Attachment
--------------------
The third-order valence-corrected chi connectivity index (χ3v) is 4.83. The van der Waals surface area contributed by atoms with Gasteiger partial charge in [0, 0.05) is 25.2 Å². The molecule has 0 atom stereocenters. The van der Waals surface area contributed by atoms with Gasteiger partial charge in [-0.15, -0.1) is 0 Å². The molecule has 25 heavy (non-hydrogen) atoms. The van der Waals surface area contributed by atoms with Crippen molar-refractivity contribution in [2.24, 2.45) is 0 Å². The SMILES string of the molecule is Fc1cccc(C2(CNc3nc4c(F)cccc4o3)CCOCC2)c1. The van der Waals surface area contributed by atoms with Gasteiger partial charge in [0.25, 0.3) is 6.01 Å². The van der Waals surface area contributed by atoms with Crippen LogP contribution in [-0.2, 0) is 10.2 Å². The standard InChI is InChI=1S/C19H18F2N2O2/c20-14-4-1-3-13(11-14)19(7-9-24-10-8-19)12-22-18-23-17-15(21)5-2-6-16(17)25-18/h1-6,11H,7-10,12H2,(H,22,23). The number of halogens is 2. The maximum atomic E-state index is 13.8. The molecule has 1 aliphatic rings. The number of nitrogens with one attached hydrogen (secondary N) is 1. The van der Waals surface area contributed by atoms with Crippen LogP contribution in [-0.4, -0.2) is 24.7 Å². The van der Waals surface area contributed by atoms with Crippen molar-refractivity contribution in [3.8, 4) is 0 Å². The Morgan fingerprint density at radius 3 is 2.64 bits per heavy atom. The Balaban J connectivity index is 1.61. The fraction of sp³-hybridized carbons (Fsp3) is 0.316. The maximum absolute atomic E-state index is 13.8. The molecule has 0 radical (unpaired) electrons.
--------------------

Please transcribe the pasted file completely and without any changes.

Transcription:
The third-order valence-corrected chi connectivity index (χ3v) is 4.83. The van der Waals surface area contributed by atoms with Gasteiger partial charge in [0, 0.05) is 25.2 Å². The molecule has 0 atom stereocenters. The van der Waals surface area contributed by atoms with Gasteiger partial charge in [-0.15, -0.1) is 0 Å². The molecule has 25 heavy (non-hydrogen) atoms. The van der Waals surface area contributed by atoms with Crippen molar-refractivity contribution in [2.24, 2.45) is 0 Å². The SMILES string of the molecule is Fc1cccc(C2(CNc3nc4c(F)cccc4o3)CCOCC2)c1. The van der Waals surface area contributed by atoms with Gasteiger partial charge in [0.25, 0.3) is 6.01 Å². The van der Waals surface area contributed by atoms with Crippen LogP contribution in [-0.2, 0) is 10.2 Å². The standard InChI is InChI=1S/C19H18F2N2O2/c20-14-4-1-3-13(11-14)19(7-9-24-10-8-19)12-22-18-23-17-15(21)5-2-6-16(17)25-18/h1-6,11H,7-10,12H2,(H,22,23). The number of halogens is 2. The maximum atomic E-state index is 13.8. The molecule has 1 aliphatic rings. The number of nitrogens with one attached hydrogen (secondary N) is 1. The van der Waals surface area contributed by atoms with Crippen LogP contribution in [-0.4, -0.2) is 24.7 Å². The van der Waals surface area contributed by atoms with Crippen molar-refractivity contribution in [3.8, 4) is 0 Å². The Morgan fingerprint density at radius 3 is 2.64 bits per heavy atom. The Balaban J connectivity index is 1.61. The fraction of sp³-hybridized carbons (Fsp3) is 0.316. The maximum absolute atomic E-state index is 13.8. The molecule has 0 radical (unpaired) electrons.